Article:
by Bethany Rosselit,
“The mind is not a vessel to be filled but a fire to be kindled.” ~Plutarch
I remember when I first learned about “positive thinking.” I was to observe my thoughts, then sort them into “useful” and “not useful.”
This made sense to me, and it surprised me how many “not useful” thoughts I encountered. On a daily basis, I was telling myself that I was not good enough, that things could never work out, and that I was on the verge of being fired from my job.
“Not useful. Not useful,” my mind kept repeating. And yet the thoughts persisted. Why was this? Why wasn’t my positive thinking working?
I began repeating affirmations. I made a list of everything I hated about myself, then reframed it in the positive and read it every day. I repeated mantras. I watched YouTube videos with subliminal messages.
And yet I was calling myself a “worthless P.O.S.” on a daily basis.
It was only when I began working with a therapist that I began to see the value of my “negative” thoughts. I told her about my sorting process, and her response was, “That’s good, but you’re missing some in-between steps.”
Those in-between steps involved looking deeply at the negative thoughts, questioning their validity, and then redefining them.
Rather than rejecting a part of my mind, I began to lean toward it, to learn from it. Thoughts that don’t feel good are merely opportunities to redefine, to change reality as you know it, and to help your own mind to suffer less. When you know how to handle them, they are gifts.
Here are some steps you can take to lean toward negative thoughts and redefine them:
1. Observe (without judging) your emotions.
However you feel is fine. Really, it is. Emotions are attention-getting devices that the mind uses to help you observe your thoughts. Notice, especially, when you don’t feel good. When do you experience fear, hopelessness, or anger?
2. Notice the thoughts behind the emotions.
Feelings are caused by thoughts. You can access these thoughts by asking “why?” Why are you afraid? Why do you feel hopeless? Why are you angry? The thoughts behind the emotion can show you your mind’s misunderstandings, because any thought that causes an unpleasant emotion is likely caused by an assumption. And assumptions can be redefined.
3. Channel your inner two year old.
And “why?” And ask it again. Why do you think what you do? And why do you think that? What might you be assuming? And what are you basing that assumption on? Who are you considering to be your authority? Question, question, question. Dig deeply, and look at every facet of that assumption. It might be helpful to type or write this out.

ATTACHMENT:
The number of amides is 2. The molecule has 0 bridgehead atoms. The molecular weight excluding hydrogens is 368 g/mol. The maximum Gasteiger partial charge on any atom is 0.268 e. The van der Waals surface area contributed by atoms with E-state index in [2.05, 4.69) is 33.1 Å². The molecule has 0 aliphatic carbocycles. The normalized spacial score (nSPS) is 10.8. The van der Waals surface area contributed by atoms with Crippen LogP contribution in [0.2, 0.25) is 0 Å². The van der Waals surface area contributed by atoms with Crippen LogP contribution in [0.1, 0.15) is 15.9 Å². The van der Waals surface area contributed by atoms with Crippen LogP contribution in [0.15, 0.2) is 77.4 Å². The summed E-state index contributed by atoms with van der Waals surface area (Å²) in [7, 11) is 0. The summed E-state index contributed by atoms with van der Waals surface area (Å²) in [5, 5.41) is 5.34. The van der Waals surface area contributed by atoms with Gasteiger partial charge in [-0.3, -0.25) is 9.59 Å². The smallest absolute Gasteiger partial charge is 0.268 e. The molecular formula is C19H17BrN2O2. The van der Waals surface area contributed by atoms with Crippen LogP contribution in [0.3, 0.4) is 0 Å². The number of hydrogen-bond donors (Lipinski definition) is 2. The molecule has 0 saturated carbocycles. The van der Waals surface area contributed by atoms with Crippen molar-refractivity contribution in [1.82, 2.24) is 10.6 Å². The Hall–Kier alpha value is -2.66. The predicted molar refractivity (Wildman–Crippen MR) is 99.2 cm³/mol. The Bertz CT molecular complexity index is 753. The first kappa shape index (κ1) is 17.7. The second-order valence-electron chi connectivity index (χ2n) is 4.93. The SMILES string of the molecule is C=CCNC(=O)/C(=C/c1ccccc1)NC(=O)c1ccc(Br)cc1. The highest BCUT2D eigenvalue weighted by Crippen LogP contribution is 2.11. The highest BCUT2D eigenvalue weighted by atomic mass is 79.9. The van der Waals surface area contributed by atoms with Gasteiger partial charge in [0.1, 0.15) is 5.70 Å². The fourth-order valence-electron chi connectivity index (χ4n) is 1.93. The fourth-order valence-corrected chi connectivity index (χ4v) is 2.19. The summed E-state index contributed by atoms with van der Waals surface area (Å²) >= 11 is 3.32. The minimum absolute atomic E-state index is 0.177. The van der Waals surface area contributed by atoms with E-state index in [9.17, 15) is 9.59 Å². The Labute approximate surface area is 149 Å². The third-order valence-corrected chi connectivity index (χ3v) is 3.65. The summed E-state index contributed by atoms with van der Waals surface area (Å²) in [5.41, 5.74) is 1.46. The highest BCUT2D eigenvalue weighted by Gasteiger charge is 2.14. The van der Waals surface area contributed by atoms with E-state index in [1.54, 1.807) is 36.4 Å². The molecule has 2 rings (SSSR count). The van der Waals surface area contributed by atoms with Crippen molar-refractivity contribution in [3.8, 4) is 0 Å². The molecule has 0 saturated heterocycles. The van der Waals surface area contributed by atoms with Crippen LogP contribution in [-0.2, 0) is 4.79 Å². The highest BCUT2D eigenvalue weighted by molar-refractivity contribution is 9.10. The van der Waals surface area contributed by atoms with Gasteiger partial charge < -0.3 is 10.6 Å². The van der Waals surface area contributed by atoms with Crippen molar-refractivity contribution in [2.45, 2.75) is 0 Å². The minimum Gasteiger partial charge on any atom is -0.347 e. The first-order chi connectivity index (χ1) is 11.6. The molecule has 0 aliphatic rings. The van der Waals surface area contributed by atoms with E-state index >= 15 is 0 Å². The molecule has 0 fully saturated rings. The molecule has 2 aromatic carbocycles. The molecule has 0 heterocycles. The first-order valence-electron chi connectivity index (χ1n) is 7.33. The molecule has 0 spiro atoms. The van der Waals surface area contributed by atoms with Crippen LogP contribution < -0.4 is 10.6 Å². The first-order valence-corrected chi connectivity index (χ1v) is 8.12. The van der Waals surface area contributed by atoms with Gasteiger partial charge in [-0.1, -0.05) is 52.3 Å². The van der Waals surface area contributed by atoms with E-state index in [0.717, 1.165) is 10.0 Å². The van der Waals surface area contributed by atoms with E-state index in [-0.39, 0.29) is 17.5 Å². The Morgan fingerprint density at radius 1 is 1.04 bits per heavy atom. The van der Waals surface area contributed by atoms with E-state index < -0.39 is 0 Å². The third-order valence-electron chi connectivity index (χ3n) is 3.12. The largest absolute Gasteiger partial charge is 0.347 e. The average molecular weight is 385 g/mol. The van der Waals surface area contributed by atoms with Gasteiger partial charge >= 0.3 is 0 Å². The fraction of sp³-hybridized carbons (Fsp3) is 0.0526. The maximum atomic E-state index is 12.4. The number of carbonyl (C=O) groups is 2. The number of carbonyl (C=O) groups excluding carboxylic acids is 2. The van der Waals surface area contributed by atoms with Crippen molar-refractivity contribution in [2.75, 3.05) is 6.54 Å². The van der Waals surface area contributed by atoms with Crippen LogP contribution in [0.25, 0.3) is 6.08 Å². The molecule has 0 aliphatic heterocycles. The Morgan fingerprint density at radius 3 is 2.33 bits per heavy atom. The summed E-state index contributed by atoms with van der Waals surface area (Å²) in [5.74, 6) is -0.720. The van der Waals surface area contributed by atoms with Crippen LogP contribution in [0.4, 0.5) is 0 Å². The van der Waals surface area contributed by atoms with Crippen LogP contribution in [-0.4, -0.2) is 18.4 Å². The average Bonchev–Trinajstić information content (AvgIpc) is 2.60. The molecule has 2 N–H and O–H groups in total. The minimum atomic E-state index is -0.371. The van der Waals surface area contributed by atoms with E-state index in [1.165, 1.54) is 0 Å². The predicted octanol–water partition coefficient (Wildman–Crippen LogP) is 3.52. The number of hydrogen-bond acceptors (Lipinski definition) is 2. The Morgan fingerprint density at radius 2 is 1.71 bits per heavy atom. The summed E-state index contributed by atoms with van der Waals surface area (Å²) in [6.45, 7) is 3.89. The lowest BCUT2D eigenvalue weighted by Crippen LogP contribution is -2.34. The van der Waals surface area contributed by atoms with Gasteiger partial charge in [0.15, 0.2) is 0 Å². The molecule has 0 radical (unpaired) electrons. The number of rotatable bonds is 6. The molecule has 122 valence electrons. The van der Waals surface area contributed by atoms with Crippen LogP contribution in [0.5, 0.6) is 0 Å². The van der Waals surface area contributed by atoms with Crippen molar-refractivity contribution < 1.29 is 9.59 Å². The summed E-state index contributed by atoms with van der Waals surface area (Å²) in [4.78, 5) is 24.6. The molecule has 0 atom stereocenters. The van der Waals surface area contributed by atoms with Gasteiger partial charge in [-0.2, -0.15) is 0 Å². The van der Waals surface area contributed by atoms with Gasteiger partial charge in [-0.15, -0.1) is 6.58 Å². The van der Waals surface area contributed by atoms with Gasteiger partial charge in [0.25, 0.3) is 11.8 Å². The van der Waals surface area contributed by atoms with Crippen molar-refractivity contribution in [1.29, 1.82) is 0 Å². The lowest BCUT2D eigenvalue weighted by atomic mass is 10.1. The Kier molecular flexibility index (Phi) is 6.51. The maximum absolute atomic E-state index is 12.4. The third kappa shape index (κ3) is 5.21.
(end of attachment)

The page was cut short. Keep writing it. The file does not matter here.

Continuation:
4. Look at the “evidence” for your belief.
The mind can only see evidence for what it already believes. So what experiences, conversations, etc. is your mind using to prove its “negative thought” true? List them. Then ask why they are true? Do they make sense?
5. Come up with other possibilities.
What other explanations are there? For example, if a co-worker yells at you and you are assuming it is because you are lazy, what other reasons could there be? Could they be stressed out at home? Pressured by deadlines? List as many other possibilities as possible.
6. Find evidence for at least one possibility.
Your mind is subconsciously finding evidence for its assumptions, and now you are going to fight fire with fire. Why should your redefinition be true? Prove it to yourself!
Repetition is how the mind learns. You will need to repeat this process, even if it seems to be verbatim. And you will need to vary the wording, as your mind presents it to you. Eventually, your subconscious mind will accept your redefinitions, and you will see a natural end to your negative thoughts.
For me, this process was life-changing. I began therapy living in a four-bedroom house, working in the job I had held for ten years.
I did not love the job. I did not want to raise my daughter (who has autism) in that school district, which would provide her with minimal help. I did not want to retire in that town, where people used four-letter words in restaurants and teenagers pushed baby buggies down the sidewalks.
So, as I redefined the beliefs I held about myself, I found that the limitations I had placed upon myself disappeared.
I had wanted to move to a warmer climate, but I doubted my ability to land a new job. So I tried. I pulled the right strings and landed a Skype interview 1,300 miles away. The day after the interview (which I had deemed to be a failure) I received a job offer.
We emptied our house, signed it back over the bank, and took whatever our Volvo station wagon would carry to Houston. A year later, we moved onto a small thirty-five-foot sailboat. Our goal now is to be cruising full time within the next five years.
In the meantime, we are enjoying our life in the marina, which is a tight-knit community that will always be “home” to us. And I am not afraid to try new things, to take “risks” and to see exactly what my potential is.
What is the moral of our story? Don’t let your thoughts and fears limit you. They may seem like gospel truth, but nothing actually is. Everything you think, everything you feel, is up for questioning. If it doesn’t make sense to your mind, it can be redefined.
Had I been limited by my beliefs about myself and my fears, I would still be living in that house. Instead, I am free to explore the world, and to re-invent the “American dream” as my family sees fit.
I have learned that I am more than those fears that kept me stuck in that job for ten years, and my life consists of more than that house and the property that we thought was “ours.”
Take nothing for granted, and don’t accept anything as the “way it has to be.” Look closely at your negative thoughts and redefine them in a way that helps you to reach your own potential.